11.  High Diversity of Mycobacterium tuberculosis Genotypes in South Africa and Preponderance of Mixed Infections among ST53 Isolates ▿  
Journal of Clinical Microbiology  2009;47(6):1848-1856.
The reemergence of tuberculosis (TB) has become a major health problem worldwide, especially in Asia and Africa. Failure to combat this disease due to nonadherence or inappropriate drug regimens has selected for the emergence of multiple-drug-resistant (MDR) TB. The development of new molecular genotyping techniques has revealed the presence of mixed Mycobacterium tuberculosis infections, which may accelerate the emergence of drug-resistant strains. There are some studies describing the local distribution of circulating strains in South Africa, but to date, reports describing the frequency and distribution of M. tuberculosis genotypes, and specifically MDR genotypes, across the different provinces are limited. Thus, 252 isolates (of which 109 were MDR) from eight of the nine provinces of South Africa were analyzed by spoligotyping. Spoligotyping showed 10 different lineages, and ST53 (11.1%) and ST1 (10.3%) were the most frequent genotypes. Of the 75 different spoligopatterns observed, 20 (7.9%) were previously unreported. Analysis of the mycobacterial interspersed repetitive units of variable-number tandem repeats of the ST53 and ST1 isolates revealed that ∼54% of the ST53 isolates were of mixed M. tuberculosis subpopulations. Drug resistance (defined as resistance to at least isoniazid and/or rifampin) could only be linked to a history of previous anti-TB treatment (adjusted odds ratio, 4.0; 95% confidence interval, 2.27 to 7.10; P = <0.0001). This study describes a high diversity of circulating genotypes in South Africa in addition to a high frequency of mixed M. tuberculosis subpopulations among the ST53 isolates. MDR TB in South Africa could not be attributed to the spread of any single lineage.
PMCID: PMC2691085  PMID: 19386854
13.  Predominance of Mycobacterium tuberculosis EAI and Beijing Lineages in Yangon, Myanmar ▿  
Journal of Clinical Microbiology  2008;47(2):335-344.
Isolates of the Mycobacterium tuberculosis Beijing lineage are associated with high rates of transmission, hypervirulence and drug resistance. The Beijing lineage has been shown to dominate the tuberculosis (TB) epidemic in East Asia; however, the diversity and frequency of M. tuberculosis genotypes from Myanmar are unknown. We present the first comprehensive study describing the M. tuberculosis isolates circulating in Yangon, Myanmar. Thus, 310 isolates from pulmonary TB patients from Yangon, Myanmar, were genotyped by spoligotyping and IS6110-based restriction fragment length polymorphism analysis (IS6110 RFLP). The most frequent lineages observed were the East African-Indian (EAI; 48.4%; n = 150) and Beijing (31.9%; n = 99) lineages. Isolates belonging to the most frequent shared types (STs), ST1 (n = 98; Beijing), ST292 (n = 28; EAI), and ST89 (n = 11; EAI), had ≥75% similarity in their IS6110 patterns. Five of 11 Beijing isolates comprising five clusters with identical IS6110 RFLP patterns could be discriminated by mycobacterial interspersed repetitive-unit-variable-number tandem-repeat (MIRU-VNTR) analysis. Of the 150 EAI isolates, 40 isolates (26.7%) had only one IS6110 copy, and 17 of these isolates could be discriminated by MIRU-VNTR analysis. The findings from this study suggest that although there is a predominance of the ancient EAI lineage in Yangon, the TB epidemic in Yangon is driven by clonal expansion of the ST1 genotype. The Beijing lineage isolates (21.4%) were more likely (P = 0.009) than EAI lineage isolates to be multidrug resistant (MDR) (1.3%; odds ratio, 3.2, adjusted for the patients' history of exposure to anti-TB drugs), suggesting that the spread of MDR Beijing isolates is a major problem in Yangon.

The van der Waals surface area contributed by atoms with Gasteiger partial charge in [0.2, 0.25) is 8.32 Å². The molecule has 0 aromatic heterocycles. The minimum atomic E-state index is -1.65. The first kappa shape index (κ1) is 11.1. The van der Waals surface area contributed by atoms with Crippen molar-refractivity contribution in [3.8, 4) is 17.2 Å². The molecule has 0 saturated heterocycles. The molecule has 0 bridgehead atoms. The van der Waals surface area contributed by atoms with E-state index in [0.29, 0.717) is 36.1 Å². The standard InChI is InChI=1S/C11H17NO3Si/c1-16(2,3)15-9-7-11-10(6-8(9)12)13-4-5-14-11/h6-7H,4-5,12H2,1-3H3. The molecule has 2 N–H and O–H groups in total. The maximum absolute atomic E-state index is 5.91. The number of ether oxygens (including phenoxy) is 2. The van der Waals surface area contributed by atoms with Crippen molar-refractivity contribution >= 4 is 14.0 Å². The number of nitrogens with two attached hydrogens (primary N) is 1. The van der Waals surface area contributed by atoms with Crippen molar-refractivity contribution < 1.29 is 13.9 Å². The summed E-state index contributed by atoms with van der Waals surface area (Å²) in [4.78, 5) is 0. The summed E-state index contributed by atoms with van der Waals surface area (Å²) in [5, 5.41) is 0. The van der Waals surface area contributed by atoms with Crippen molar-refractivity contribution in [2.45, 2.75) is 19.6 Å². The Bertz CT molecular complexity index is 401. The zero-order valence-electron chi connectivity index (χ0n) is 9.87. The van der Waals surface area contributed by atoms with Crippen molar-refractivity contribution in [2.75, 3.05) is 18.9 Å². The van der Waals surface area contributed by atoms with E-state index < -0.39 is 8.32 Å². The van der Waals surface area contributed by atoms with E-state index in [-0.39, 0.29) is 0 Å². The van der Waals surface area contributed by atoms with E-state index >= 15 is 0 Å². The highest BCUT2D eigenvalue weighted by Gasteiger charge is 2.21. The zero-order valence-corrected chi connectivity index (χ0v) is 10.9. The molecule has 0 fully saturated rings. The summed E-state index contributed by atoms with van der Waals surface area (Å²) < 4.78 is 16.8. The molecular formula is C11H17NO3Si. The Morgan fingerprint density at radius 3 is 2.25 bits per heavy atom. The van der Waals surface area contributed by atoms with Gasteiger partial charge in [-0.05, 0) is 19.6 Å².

PMCID: PMC2643659  PMID: 19036933
14.  Pyrazinamide Resistance among South African Multidrug-Resistant Mycobacterium tuberculosis Isolates▿  
Journal of Clinical Microbiology  2008;46(10):3459-3464.